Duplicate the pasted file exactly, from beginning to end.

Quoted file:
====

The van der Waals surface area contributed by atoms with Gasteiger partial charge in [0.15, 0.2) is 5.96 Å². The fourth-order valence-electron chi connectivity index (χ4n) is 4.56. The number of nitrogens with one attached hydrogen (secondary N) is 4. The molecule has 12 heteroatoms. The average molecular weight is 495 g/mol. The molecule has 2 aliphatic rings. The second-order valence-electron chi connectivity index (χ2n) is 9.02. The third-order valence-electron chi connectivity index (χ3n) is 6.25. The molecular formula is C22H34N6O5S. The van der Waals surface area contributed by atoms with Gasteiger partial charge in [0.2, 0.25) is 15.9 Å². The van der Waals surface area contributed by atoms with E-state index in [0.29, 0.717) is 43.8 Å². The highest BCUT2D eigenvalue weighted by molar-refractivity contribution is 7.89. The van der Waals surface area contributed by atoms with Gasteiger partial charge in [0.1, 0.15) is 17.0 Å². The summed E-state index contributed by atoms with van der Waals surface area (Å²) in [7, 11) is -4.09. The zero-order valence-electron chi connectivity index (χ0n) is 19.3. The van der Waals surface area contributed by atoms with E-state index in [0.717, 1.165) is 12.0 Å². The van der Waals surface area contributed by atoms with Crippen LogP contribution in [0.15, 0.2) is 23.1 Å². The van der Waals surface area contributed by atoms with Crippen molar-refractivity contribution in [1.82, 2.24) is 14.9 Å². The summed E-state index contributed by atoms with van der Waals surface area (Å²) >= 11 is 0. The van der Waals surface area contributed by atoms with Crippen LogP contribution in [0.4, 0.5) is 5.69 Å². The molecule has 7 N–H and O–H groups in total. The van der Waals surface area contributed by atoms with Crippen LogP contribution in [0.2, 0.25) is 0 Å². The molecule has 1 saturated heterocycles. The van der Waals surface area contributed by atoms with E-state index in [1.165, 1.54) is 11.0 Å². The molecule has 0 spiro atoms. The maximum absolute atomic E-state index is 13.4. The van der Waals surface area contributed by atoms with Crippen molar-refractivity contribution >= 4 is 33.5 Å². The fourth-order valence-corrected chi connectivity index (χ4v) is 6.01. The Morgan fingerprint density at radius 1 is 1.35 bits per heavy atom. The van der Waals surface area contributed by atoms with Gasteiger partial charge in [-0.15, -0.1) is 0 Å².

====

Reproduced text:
The van der Waals surface area contributed by atoms with Gasteiger partial charge in [0.15, 0.2) is 5.96 Å². The fourth-order valence-electron chi connectivity index (χ4n) is 4.56. The number of nitrogens with one attached hydrogen (secondary N) is 4. The molecule has 12 heteroatoms. The average molecular weight is 495 g/mol. The molecule has 2 aliphatic rings. The second-order valence-electron chi connectivity index (χ2n) is 9.02. The third-order valence-electron chi connectivity index (χ3n) is 6.25. The molecular formula is C22H34N6O5S. The van der Waals surface area contributed by atoms with Gasteiger partial charge in [0.2, 0.25) is 15.9 Å². The van der Waals surface area contributed by atoms with E-state index in [0.29, 0.717) is 43.8 Å². The highest BCUT2D eigenvalue weighted by molar-refractivity contribution is 7.89. The van der Waals surface area contributed by atoms with Gasteiger partial charge in [0.1, 0.15) is 17.0 Å². The summed E-state index contributed by atoms with van der Waals surface area (Å²) in [7, 11) is -4.09. The zero-order valence-electron chi connectivity index (χ0n) is 19.3. The van der Waals surface area contributed by atoms with E-state index in [0.717, 1.165) is 12.0 Å². The van der Waals surface area contributed by atoms with Crippen LogP contribution in [0.15, 0.2) is 23.1 Å². The van der Waals surface area contributed by atoms with Crippen molar-refractivity contribution in [1.82, 2.24) is 14.9 Å². The summed E-state index contributed by atoms with van der Waals surface area (Å²) >= 11 is 0. The van der Waals surface area contributed by atoms with Crippen LogP contribution in [0.4, 0.5) is 5.69 Å². The molecule has 7 N–H and O–H groups in total. The van der Waals surface area contributed by atoms with Crippen LogP contribution in [0.2, 0.25) is 0 Å². The molecule has 1 saturated heterocycles. The van der Waals surface area contributed by atoms with E-state index in [1.165, 1.54) is 11.0 Å². The molecule has 0 spiro atoms. The maximum absolute atomic E-state index is 13.4. The van der Waals surface area contributed by atoms with Crippen molar-refractivity contribution >= 4 is 33.5 Å². The fourth-order valence-corrected chi connectivity index (χ4v) is 6.01. The Morgan fingerprint density at radius 1 is 1.35 bits per heavy atom. The van der Waals surface area contributed by atoms with Gasteiger partial charge in [-0.15, -0.1) is 0 Å².